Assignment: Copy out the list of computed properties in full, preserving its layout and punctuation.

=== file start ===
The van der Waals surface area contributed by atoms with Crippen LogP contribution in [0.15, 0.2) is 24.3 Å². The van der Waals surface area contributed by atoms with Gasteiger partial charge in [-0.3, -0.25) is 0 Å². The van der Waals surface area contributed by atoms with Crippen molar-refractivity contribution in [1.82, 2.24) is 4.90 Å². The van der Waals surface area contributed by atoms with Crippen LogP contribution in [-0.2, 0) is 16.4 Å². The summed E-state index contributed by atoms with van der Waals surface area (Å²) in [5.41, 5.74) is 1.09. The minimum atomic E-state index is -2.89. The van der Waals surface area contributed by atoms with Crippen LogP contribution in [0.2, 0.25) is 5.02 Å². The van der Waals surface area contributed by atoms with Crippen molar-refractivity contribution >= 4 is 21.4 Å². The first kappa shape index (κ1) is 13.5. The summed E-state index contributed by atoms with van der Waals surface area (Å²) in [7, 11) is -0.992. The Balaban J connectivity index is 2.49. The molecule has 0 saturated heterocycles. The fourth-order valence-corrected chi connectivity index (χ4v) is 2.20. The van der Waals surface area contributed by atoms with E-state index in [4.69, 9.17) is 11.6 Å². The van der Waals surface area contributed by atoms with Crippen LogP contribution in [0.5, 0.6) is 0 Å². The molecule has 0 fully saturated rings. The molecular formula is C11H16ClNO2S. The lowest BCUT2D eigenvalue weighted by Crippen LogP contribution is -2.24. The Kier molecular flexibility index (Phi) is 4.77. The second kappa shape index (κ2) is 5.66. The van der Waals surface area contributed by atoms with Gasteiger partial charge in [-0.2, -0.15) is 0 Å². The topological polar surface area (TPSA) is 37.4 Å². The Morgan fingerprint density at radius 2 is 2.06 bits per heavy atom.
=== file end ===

The van der Waals surface area contributed by atoms with Crippen LogP contribution in [0.15, 0.2) is 24.3 Å². The van der Waals surface area contributed by atoms with Gasteiger partial charge in [-0.3, -0.25) is 0 Å². The van der Waals surface area contributed by atoms with Crippen molar-refractivity contribution in [1.82, 2.24) is 4.90 Å². The van der Waals surface area contributed by atoms with Crippen LogP contribution in [-0.2, 0) is 16.4 Å². The summed E-state index contributed by atoms with van der Waals surface area (Å²) in [5.41, 5.74) is 1.09. The minimum atomic E-state index is -2.89. The van der Waals surface area contributed by atoms with Crippen LogP contribution in [0.2, 0.25) is 5.02 Å². The van der Waals surface area contributed by atoms with Crippen molar-refractivity contribution >= 4 is 21.4 Å². The first kappa shape index (κ1) is 13.5. The summed E-state index contributed by atoms with van der Waals surface area (Å²) in [7, 11) is -0.992. The Balaban J connectivity index is 2.49. The molecule has 0 saturated heterocycles. The fourth-order valence-corrected chi connectivity index (χ4v) is 2.20. The van der Waals surface area contributed by atoms with E-state index in [4.69, 9.17) is 11.6 Å². The van der Waals surface area contributed by atoms with Crippen LogP contribution in [0.5, 0.6) is 0 Å². The molecule has 0 fully saturated rings. The molecular formula is C11H16ClNO2S. The lowest BCUT2D eigenvalue weighted by Crippen LogP contribution is -2.24. The Kier molecular flexibility index (Phi) is 4.77. The second kappa shape index (κ2) is 5.66. The van der Waals surface area contributed by atoms with Gasteiger partial charge in [-0.2, -0.15) is 0 Å². The topological polar surface area (TPSA) is 37.4 Å². The Morgan fingerprint density at radius 2 is 2.06 bits per heavy atom.